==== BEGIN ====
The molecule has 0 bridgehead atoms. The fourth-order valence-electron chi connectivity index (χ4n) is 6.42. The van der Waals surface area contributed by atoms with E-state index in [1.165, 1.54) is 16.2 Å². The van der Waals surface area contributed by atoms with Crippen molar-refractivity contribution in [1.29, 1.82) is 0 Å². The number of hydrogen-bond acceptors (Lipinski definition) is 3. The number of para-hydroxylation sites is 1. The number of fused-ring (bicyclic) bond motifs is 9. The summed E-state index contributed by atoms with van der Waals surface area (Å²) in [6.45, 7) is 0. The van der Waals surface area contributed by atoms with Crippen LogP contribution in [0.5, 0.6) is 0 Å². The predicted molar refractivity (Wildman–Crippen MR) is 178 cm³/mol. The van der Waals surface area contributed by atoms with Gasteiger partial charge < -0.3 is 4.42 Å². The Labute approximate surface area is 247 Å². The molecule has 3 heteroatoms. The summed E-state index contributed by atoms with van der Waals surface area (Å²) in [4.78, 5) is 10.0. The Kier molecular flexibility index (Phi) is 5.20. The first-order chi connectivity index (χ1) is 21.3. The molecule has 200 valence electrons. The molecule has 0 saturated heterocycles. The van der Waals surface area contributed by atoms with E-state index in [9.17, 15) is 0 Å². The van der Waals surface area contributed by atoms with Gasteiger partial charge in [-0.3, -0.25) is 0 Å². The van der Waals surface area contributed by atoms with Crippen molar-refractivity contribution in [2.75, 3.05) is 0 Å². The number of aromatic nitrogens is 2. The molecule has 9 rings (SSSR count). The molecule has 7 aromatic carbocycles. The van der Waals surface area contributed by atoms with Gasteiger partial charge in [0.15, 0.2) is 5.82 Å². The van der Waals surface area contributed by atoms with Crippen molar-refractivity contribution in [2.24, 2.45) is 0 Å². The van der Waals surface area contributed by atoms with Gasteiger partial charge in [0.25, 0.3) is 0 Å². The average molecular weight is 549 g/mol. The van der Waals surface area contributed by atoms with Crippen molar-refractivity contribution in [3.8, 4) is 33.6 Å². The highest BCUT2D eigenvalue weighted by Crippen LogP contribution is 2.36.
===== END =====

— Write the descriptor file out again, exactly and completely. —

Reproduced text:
The molecule has 0 bridgehead atoms. The fourth-order valence-electron chi connectivity index (χ4n) is 6.42. The van der Waals surface area contributed by atoms with E-state index in [1.165, 1.54) is 16.2 Å². The van der Waals surface area contributed by atoms with Crippen molar-refractivity contribution in [1.29, 1.82) is 0 Å². The number of hydrogen-bond acceptors (Lipinski definition) is 3. The number of para-hydroxylation sites is 1. The number of fused-ring (bicyclic) bond motifs is 9. The summed E-state index contributed by atoms with van der Waals surface area (Å²) in [6.45, 7) is 0. The van der Waals surface area contributed by atoms with Crippen LogP contribution in [0.5, 0.6) is 0 Å². The predicted molar refractivity (Wildman–Crippen MR) is 178 cm³/mol. The van der Waals surface area contributed by atoms with Gasteiger partial charge < -0.3 is 4.42 Å². The Labute approximate surface area is 247 Å². The molecule has 3 heteroatoms. The summed E-state index contributed by atoms with van der Waals surface area (Å²) in [4.78, 5) is 10.0. The Kier molecular flexibility index (Phi) is 5.20. The first-order chi connectivity index (χ1) is 21.3. The molecule has 200 valence electrons. The molecule has 0 saturated heterocycles. The van der Waals surface area contributed by atoms with E-state index in [9.17, 15) is 0 Å². The van der Waals surface area contributed by atoms with Gasteiger partial charge in [-0.3, -0.25) is 0 Å². The van der Waals surface area contributed by atoms with Crippen molar-refractivity contribution in [2.75, 3.05) is 0 Å². The number of aromatic nitrogens is 2. The molecule has 9 rings (SSSR count). The molecule has 7 aromatic carbocycles. The van der Waals surface area contributed by atoms with Gasteiger partial charge in [0.15, 0.2) is 5.82 Å². The van der Waals surface area contributed by atoms with Crippen molar-refractivity contribution in [2.24, 2.45) is 0 Å². The van der Waals surface area contributed by atoms with Gasteiger partial charge in [0.25, 0.3) is 0 Å². The average molecular weight is 549 g/mol. The van der Waals surface area contributed by atoms with Crippen molar-refractivity contribution in [3.8, 4) is 33.6 Å². The highest BCUT2D eigenvalue weighted by Crippen LogP contribution is 2.36.